Women in and at the Movies: Stars, Icons and Audiences (Option)
This module is concerned with the cultural construction of womanhood, the 'female' and notions of femininity: the economic and cultural value of the female film star to Hollywood, the development of female film genres or the feminization of certain genres, how debates about female identity inform models of spectatorship, with respect to both psychoanalysis and ethnography.
Ecological film and media study is new, full of contradictions and uncertainties. Debates around eco-crisis make it rich and pertinent. Examines feature films with environmental themes, blockbusters that spectacularly exploit ecological fears, ‘green’ experimental cinema, representations of nature in wildlife documentaries, propagandist documentaries, and film-making as a wasteful and destructive industry.
Exploitation Cinema (Option)
Examines the cultural significance of so-called exploitation films, which can reveal (and revel in) themes, images and narratives suppressed from the mainstream, dealing with lurid, scandalous subjects in a seemingly excessive, gratuitous manner. Some theorists argue that perceived ‘excess’ is a foundation for developing new critical methods, providing a fascinating alternative to approaches more comfortably contained within ‘classical’ systems.
Film and Society (Option)
Film as a medium, art, social communication, and complex technology dramatically re-shapes how we see the world. Studies interaction between genres (westerns, blockbusters and their alternatives, musicals, horror, ‘art-movies’) and schools/movements (realism vs. expressionism, Hollywood, neo-realism, Avant Garde, The New Wave, Das Neue Kino, social and socialist realism, etc.), linking to cultural and social changes in Euro-American modern history.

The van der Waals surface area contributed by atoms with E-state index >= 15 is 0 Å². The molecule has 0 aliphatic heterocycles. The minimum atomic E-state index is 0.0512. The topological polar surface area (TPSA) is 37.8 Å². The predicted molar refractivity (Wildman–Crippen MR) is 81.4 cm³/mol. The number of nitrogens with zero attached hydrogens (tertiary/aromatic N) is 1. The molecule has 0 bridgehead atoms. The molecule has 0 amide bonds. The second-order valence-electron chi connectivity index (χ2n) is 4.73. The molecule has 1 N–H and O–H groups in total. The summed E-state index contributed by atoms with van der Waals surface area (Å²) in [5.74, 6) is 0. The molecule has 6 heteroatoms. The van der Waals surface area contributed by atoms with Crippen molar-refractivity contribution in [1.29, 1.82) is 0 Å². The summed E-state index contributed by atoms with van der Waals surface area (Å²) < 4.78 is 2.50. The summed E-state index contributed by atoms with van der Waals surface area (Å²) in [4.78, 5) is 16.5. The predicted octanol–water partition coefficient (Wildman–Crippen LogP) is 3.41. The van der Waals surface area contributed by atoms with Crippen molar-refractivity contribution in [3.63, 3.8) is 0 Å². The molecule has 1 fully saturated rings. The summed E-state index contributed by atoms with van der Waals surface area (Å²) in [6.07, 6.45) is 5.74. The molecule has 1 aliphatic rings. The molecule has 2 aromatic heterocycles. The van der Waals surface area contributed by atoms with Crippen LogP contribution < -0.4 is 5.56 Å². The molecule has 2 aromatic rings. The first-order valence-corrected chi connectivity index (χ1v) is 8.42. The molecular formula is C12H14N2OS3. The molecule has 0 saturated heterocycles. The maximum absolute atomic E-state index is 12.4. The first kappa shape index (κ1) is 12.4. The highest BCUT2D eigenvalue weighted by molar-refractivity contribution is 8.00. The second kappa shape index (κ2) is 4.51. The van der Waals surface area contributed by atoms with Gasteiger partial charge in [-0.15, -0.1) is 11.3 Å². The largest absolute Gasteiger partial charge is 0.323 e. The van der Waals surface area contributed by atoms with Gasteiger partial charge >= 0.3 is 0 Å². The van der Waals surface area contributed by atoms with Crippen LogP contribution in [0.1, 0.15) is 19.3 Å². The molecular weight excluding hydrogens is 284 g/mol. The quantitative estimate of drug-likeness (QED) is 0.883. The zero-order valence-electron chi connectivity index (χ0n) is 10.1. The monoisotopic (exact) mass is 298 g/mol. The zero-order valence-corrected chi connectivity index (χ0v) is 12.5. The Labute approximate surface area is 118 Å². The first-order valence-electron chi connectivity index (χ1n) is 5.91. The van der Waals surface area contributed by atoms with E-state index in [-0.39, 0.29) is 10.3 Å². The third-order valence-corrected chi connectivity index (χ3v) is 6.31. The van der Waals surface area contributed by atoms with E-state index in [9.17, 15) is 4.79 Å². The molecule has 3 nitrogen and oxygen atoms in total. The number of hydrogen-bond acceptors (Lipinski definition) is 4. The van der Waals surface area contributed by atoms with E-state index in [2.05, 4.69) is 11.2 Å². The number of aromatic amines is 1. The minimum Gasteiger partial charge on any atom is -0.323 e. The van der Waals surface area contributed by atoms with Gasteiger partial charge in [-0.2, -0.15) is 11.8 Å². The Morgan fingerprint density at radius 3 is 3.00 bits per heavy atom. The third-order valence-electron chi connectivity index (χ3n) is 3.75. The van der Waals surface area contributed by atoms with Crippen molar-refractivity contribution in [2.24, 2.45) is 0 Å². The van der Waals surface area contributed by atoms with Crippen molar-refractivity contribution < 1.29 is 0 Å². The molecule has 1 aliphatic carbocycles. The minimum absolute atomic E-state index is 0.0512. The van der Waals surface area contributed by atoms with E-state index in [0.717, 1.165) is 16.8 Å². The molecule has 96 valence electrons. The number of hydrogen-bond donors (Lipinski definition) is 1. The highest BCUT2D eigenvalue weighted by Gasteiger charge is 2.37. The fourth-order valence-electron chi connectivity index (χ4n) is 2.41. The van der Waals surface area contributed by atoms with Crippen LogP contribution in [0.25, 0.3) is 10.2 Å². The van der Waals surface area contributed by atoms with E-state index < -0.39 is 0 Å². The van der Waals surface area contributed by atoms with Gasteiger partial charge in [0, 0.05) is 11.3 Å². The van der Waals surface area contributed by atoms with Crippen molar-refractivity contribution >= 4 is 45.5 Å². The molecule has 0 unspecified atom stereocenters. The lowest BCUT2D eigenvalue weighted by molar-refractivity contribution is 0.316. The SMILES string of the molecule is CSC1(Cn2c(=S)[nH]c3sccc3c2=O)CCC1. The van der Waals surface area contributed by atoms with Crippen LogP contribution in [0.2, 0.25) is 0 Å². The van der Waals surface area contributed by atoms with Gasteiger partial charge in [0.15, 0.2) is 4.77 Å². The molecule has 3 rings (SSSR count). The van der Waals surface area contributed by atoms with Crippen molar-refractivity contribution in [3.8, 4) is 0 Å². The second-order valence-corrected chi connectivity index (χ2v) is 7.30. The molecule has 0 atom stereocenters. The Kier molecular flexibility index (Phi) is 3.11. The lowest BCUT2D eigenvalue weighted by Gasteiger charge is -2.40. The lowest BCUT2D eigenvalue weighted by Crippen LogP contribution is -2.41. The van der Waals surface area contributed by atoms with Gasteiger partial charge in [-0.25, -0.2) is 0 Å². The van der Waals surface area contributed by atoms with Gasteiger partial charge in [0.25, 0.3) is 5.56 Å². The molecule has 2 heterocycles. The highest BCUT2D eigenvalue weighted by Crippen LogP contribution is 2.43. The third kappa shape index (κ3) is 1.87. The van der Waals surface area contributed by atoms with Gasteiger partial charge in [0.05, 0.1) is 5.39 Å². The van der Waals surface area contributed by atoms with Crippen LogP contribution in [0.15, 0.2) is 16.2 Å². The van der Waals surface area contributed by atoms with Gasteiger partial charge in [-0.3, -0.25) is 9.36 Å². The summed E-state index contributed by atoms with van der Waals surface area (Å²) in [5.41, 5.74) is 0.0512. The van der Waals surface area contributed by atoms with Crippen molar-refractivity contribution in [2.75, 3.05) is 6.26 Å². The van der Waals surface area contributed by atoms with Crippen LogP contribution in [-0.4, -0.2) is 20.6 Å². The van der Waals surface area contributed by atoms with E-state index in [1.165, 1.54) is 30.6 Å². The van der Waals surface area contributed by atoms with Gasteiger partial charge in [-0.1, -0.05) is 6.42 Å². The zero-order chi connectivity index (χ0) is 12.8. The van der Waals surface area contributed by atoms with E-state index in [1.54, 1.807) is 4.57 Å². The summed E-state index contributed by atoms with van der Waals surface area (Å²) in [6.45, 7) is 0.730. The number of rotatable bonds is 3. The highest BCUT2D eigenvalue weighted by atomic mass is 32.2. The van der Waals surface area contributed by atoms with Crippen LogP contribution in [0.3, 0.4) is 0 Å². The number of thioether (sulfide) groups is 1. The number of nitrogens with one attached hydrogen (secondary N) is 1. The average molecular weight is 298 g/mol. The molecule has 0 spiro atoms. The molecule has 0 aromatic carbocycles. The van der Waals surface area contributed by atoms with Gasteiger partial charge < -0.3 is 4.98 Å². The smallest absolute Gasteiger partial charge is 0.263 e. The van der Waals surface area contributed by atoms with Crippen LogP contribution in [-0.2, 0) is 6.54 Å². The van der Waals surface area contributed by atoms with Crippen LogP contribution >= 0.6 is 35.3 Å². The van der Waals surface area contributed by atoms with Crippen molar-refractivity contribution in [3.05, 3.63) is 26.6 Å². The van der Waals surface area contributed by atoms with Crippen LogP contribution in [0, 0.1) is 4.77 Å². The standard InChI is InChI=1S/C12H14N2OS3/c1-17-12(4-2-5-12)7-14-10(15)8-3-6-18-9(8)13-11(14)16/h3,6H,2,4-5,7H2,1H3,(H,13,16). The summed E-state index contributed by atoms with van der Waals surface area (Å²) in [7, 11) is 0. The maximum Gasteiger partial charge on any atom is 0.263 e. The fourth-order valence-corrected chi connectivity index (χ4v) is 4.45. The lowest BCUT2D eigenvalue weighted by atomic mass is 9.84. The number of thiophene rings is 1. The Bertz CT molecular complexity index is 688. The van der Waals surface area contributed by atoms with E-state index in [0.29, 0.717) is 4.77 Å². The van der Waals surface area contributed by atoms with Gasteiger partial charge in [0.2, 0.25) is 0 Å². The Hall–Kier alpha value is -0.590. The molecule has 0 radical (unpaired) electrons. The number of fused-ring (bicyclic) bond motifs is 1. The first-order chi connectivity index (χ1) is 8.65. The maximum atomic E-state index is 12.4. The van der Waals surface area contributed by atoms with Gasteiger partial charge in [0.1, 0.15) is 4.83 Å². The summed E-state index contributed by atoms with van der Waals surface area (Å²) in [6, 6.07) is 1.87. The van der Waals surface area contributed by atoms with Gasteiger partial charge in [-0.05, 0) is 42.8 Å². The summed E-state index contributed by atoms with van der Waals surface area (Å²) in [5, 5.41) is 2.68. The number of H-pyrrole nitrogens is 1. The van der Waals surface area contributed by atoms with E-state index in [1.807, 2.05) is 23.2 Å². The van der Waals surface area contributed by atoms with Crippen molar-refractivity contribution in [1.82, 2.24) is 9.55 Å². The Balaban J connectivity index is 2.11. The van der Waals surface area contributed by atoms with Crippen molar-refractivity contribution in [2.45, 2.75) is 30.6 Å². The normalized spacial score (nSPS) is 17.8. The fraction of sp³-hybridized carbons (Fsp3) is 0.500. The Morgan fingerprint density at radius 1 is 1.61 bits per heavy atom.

Film and Television Under Pressure
Investigates current challenges and difficulties facing film and TV and resultant complications in studying them. One-way production and consumption processes compete with non-linear, responsive or interactive “media“ such as the internet, social networking and computer games. Film and TV are stretching to fit these developments, with fascinating, often unpredicable, consequences.
Film/TV Production Project
One advanced concept-led project or project portfolio using technologies centred upon Single Camera, Multi Camera or Scriptwriting; an opportunity to produce practical work to an advanced level of creativity and to undertake interdisciplinary production with students on other School courses as appropriate.
Heroes and Villains in Film (Option)
This module will examine a range of heroes produced by the twentieth and twenty-first century, and analyse their cultural context, their relationship to genre and provide a means by which we can understand the changing mores of audiences. Taking a range of heroes, antiheroes and villains from the western, science fiction, comic book superheroes and literary adaptations, we will examine heroic virtues, the sins of the villain, and the often confused interplay between the two, in order to arrive at a greater understanding of what makes a hero, why we need them, and how film has negotiated the need for men and women who somehow answer our unspoken prayers and desires.
Hollywood Cinema in the 70s (Option)
Surveys and assesses a period that represents a break with a range of ideological, aesthetic and commercial traditions together with a process of retrenchment and recuperation. Post-classical Hollywood saw both films and the industry experience ideological and socio-cultural upheaval, demonstrated through cinematic modes of representation, industrial re-structuring and artistic transformations.
Journalists on the Screen (Option)
The purpose of this module is to examine and compare critically the different representations of journalists to be found in film and assess the relation between these portrayals and continuing moral and political issues faced by the profession. The module requires students to study movies in which journalists are portrayed as leading characters.
Latin American Cinemas (Option)